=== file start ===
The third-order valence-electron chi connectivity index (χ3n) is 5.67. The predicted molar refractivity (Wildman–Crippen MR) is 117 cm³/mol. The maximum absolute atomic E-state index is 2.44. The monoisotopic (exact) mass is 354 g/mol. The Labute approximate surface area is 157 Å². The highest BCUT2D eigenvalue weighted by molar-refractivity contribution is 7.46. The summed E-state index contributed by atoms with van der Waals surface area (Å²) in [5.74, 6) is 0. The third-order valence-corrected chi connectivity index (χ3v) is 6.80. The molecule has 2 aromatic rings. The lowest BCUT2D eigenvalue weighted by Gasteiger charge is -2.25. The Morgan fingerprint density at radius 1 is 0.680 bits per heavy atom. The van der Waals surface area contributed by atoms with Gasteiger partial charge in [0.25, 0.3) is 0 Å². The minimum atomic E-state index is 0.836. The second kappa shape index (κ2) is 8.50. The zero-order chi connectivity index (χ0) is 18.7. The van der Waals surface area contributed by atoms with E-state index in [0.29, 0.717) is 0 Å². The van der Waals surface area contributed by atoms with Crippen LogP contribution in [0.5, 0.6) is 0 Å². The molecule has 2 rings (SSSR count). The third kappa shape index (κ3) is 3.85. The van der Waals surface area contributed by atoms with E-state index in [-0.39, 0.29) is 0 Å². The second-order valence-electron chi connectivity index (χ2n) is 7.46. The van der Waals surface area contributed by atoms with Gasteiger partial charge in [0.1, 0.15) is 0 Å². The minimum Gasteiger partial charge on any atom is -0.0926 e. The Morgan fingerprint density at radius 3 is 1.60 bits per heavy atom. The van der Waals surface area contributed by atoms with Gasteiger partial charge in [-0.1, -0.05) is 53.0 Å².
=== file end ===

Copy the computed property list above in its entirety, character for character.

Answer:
The third-order valence-electron chi connectivity index (χ3n) is 5.67. The predicted molar refractivity (Wildman–Crippen MR) is 117 cm³/mol. The maximum absolute atomic E-state index is 2.44. The monoisotopic (exact) mass is 354 g/mol. The Labute approximate surface area is 157 Å². The highest BCUT2D eigenvalue weighted by molar-refractivity contribution is 7.46. The summed E-state index contributed by atoms with van der Waals surface area (Å²) in [5.74, 6) is 0. The third-order valence-corrected chi connectivity index (χ3v) is 6.80. The molecule has 2 aromatic rings. The lowest BCUT2D eigenvalue weighted by Gasteiger charge is -2.25. The Morgan fingerprint density at radius 1 is 0.680 bits per heavy atom. The van der Waals surface area contributed by atoms with Gasteiger partial charge in [0.25, 0.3) is 0 Å². The minimum atomic E-state index is 0.836. The second kappa shape index (κ2) is 8.50. The zero-order chi connectivity index (χ0) is 18.7. The van der Waals surface area contributed by atoms with E-state index in [0.29, 0.717) is 0 Å². The van der Waals surface area contributed by atoms with Crippen LogP contribution in [0.5, 0.6) is 0 Å². The molecule has 2 rings (SSSR count). The third kappa shape index (κ3) is 3.85. The van der Waals surface area contributed by atoms with E-state index in [-0.39, 0.29) is 0 Å². The second-order valence-electron chi connectivity index (χ2n) is 7.46. The van der Waals surface area contributed by atoms with Gasteiger partial charge in [0.1, 0.15) is 0 Å². The minimum Gasteiger partial charge on any atom is -0.0926 e. The Morgan fingerprint density at radius 3 is 1.60 bits per heavy atom. The van der Waals surface area contributed by atoms with Gasteiger partial charge in [-0.1, -0.05) is 53.0 Å².